Did that ever open some doors!

Now, I had moved from being the technical guy who was trying to get a foot in the door. Instead, the pivot of my business was being the technical guy who senior managers can talk to without having their eyes glaze over.

And—what do you know—people running IT service companies have started asking me to become their resellers. Just about every week I’ll have some IT service provider—maybe a freelancer—ask me: “how do you get in the door of these big companies?”

In the last two months, I’ve had at least six smaller IT business owners ask me to partner with them. They offer to pay me in equity, or in sales commission. I’m seen by them as the go-between; someone who can get to the decision makers in big companies and have a non-technical discussion about their business problems.

Now, this is actually a great market position for me to be in: a sort of conduit between IT service providers and bigger businesses.

I wrote a single email to the organiser of a conference which is about technology for procurement professionals, and next thing I’m giving the opening talk at the conference in Melbourne, in February 2017. (If you’re not clear on what procurement is, they’re the people making buying decisions on behalf of big companies.)

Pivoting My Business

Here’s the big takeaway from 2016.

Your technical skills are only a part of what you do and what you should offer. If you have a lot of experience in dealing with people (even non-technical people), then you’re probably going to be even more valuable to them than you could ever imagine.

When you start seeing yourself as the conduit between business and technology, the conversations become much more natural. People prefer to work with people who talk their language. If you’re talking with technical people, you can understand their techspeak. But you can also translate that into terms that the business or stakeholder will understand.

So, here’s the pivot: instead of defining your technical expertise, focus on the “business outcomes” that your client needs. For that matter, focus on your own business outcomes, so that you can start with some lifestyle or profit goals, then work backwards from there (number of clients; amount of revenue from each project etc.)

That’s what I’ve done and already, late in 2016, I have some early January meetings with people who control big budgets. They need to talk to a tech guy who can translate technical solutions into business outcomes.

Where is this all going to lead in 2017? It’s too early to say, but the first step is that I’m helping technical firms set some real goals in their own businesses, and then I’m guiding them through the process of connecting those goals to new clients.

That means good-bye to vague goals like: “I want to grow my business”, and hello to goals like: “I’d like to have three projects worth $XX,000 by the end of March.”

Then we walk through some concrete steps to get their foot in the door. How to identify the industry, business, and decision maker. How to get a conversation started, and then lead it to the first step of a paid engagement.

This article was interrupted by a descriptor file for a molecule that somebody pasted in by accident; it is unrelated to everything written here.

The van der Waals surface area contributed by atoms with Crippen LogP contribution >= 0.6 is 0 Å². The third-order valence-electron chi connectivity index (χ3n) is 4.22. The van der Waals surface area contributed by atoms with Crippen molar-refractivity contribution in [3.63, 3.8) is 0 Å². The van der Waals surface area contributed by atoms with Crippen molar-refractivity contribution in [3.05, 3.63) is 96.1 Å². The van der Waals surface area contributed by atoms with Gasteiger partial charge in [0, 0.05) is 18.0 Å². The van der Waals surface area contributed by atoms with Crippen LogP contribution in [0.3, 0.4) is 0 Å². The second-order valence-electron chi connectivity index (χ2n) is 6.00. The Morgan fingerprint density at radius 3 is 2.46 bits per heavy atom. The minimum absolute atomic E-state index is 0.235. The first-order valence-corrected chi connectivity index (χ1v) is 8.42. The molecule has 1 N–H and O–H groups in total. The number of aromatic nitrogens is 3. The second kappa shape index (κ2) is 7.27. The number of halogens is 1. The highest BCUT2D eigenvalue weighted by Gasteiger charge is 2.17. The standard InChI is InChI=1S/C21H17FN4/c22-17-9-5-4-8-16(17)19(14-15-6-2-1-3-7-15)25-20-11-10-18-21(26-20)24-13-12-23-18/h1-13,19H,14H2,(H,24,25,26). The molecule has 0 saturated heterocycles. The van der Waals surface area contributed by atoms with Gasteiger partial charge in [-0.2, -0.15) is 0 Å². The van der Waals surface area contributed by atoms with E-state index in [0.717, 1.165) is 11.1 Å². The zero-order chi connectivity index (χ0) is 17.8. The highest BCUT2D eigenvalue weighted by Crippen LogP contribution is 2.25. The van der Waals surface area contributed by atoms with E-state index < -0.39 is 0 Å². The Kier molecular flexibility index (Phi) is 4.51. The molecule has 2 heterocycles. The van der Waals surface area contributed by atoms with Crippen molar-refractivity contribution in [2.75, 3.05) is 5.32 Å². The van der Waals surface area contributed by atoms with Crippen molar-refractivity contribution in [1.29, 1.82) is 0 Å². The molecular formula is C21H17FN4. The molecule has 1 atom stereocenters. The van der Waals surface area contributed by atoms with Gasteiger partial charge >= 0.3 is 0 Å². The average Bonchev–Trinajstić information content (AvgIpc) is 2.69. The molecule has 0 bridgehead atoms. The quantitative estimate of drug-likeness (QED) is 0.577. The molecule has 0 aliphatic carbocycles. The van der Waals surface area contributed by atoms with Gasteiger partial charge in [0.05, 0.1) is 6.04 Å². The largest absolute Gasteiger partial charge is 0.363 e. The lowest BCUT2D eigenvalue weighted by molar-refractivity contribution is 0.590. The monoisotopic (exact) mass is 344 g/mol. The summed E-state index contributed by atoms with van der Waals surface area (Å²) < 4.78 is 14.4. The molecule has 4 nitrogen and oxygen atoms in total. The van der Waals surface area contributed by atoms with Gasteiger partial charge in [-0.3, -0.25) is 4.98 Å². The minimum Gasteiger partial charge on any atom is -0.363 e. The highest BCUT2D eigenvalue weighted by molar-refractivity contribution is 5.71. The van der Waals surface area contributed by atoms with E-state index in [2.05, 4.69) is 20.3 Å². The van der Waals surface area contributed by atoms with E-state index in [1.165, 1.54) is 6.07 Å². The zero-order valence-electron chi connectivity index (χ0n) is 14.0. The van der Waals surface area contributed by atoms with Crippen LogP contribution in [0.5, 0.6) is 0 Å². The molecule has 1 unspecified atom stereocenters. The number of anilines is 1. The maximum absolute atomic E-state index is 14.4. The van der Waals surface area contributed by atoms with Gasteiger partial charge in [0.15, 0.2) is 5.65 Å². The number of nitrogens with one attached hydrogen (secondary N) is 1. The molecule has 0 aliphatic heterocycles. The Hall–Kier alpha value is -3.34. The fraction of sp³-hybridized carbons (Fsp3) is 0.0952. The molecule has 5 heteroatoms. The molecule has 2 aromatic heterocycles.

Similarly, I’m positioning myself to offer something similar to the managers in big companies. What are their specific points of frustration? How would they measure success?

So, all in all, it’s been a roller coaster ride for me in 2016; but things are looking bright for next year. That’s thanks, in part, to my very kind, wise and experienced mentors; as well as to my determination (some might call it stubbornness) to build that bridge between business people and technical people.

If you feel the urge, let me know what you think of this new direction, and share with me the one or two big lessons you’ve learned from this year.

I hope for a bright 2017. I’m very positive about it, and I hope you are for your own situation, too.


Master the Value Conversation

Stop explaining what you do. Start explaining why it’s valuable.

2015 Year in Review: Learning to Say “No”

A very little word with a very big meaning

Well, that’s what they say about the word “if”. But so is another two-letter word: “No.” You think it would restrict you, especially in business, but I’ve found exactly the opposite in 2015. You see, this is my first ever year in review and the one thing I’ve learnt am learning is how to decline work.

It’s actually great for cash flow (I hope).

So, rather than give a chronology of my year as a freelancer [ahem ] independent contractor running my own business from home, I thought I’d intertwine it with the one-word lesson that keeps getting drummed into me.

Swings, roundabouts, feasts & famine

I started the year by continuing in a long-term pay-by-the-hour contract working on a data centre migration for one of Australia’s big banks. I was part of a global team and it was amazing to be able to focus entirely on one little aspect. Like the guy from Paul Denny Conveyancing says about his niche:

When all you do is conveyancing, you get very good at it.

Powerful words. That’s great marketing, because it’s very clear what he does and what he doesn’t do. Focus. In fact my buzz word for the last couple of months has been laser focus.